New details of police work in bomber case reveal why they deserve so much credit

Officials investigate the scene where a suspect in a series of bombing attacks in Austin blew himself up as authorities closed in, Wednesday, March 21, 2018, in Round Rock, Texas. (AP Photo/Eric Gay)

With the Austin bomber dead, we are learning more and more details of exactly how hard so many investigators worked to finally zero in on him.

And as that picture becomes clearer, it should remind us that we need to say a big Thank You to all of them.

As we first reported with these exclusively-obtained photos, one big break in the case was the surveillance video showing the bomber dropping off two packages at a FedEx office in Austin on Sunday night.


But it's clear now that the video was just one piece of evidence in a much more intricate puzzle they still couldn't solve.

The New York Times reported the pink construction gloves he was wearing in the video were the same type sold at Home Depot stores.

And they spotted a certain red vehicle in the parking lot.

So they started the tedious work of looking through hours of surveillance footage from Home Depot stores in the area and narrowing down possible suspects from all of those who drive similar vehicles in the Austin area.

At the same time, other investigators were trying to track down the source of the exact nails used in the bombings.

Congressman Michael McCaul, who represents part of Austin, told the Los Angeles Times that 'they went to every hardware store' in the area and finally found what they were looking for at a Home Depot in Round Rock.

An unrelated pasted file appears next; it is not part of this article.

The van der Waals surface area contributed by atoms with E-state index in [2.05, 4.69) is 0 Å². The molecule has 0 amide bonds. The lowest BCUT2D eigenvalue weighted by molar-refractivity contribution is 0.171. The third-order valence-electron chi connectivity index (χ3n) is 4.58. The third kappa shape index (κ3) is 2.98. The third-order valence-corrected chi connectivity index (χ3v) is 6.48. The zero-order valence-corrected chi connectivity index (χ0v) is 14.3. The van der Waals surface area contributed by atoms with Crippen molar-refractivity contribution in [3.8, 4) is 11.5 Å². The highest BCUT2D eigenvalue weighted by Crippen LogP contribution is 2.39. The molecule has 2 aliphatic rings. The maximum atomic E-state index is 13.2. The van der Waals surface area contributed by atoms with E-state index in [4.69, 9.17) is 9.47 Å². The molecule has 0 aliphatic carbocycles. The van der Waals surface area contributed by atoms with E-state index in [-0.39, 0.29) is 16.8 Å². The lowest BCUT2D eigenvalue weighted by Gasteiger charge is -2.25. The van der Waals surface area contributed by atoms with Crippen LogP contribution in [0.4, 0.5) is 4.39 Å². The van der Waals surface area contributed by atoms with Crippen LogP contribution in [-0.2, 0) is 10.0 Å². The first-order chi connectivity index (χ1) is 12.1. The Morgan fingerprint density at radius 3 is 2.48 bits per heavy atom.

And as they whittled down the list of possible suspects who drive the same type of vehicle they spotted, they had already started tailing suspects.

All the while, they were following up a myriad of tips called in from across the area, some of them about red vehicles.


McCaul says Conditt made a 'fatal mistake' at a Home Depot visit because investigators were finally able to spot what looked like the guy from the FedEx in a wig walking out to a truck - and this time they could see the license plates.

The net was tightening, but they still had to find him.

Investigators obtained Conditt's cell phone number - but it had been turned off.

And as they filed formal bomb possession charges against him in a sealed indictment late Tuesday, in police lingo he had 'gone dark' with his digital footprint.

That's until early Wednesday morning.

When he turned on his cell phone again, they tracked it to a hotel in Round Rock.

But it wasn't over yet.

After the countless man-hours poring over surveillance camera footage, checking tips, reconstructing bombs, performing lab tests, making phone calls, walking through neighborhoods, conducting interviews and following up on thousands of calls, the other side of police work came into play.

The bravery.


Believing they had finally cornered a man responsible for two gruesome deaths, officers followed him as he drove his SUV from that hotel parking lot onto the access road of I-35 Wednesday morning.

When he pulled off the road and they approached his vehicle, Conditt detonated the last of the seven bombs they believe he made, killing himself and knocking down nearby officers, slightly injuring one of them.

But in the end, all that work and the risk of that final confrontation was worth it.

FBI Special Agent Christopher Combs said "If we had not found this man, there would have been more devices, and more innocent civilians would have been hurt and been killed."

We all needed them to find the bomber so we could feel safe again. Nerves were frayed. Suspicions were high. Stress was mounting.

We also needed them to solve the case to help feel more confident in law enforcement itself, especially after the school shooting in Parkland, Florida highlighted so many individual lapses.

So I think I speak for many of us in sending a big, heartfelt Thank You to everyone who works so hard trying to keep us safe every day.

Thanks for solving this case and helping restore our sense of peace and security, our faith in justice - and maybe just a little - our faith in each other.


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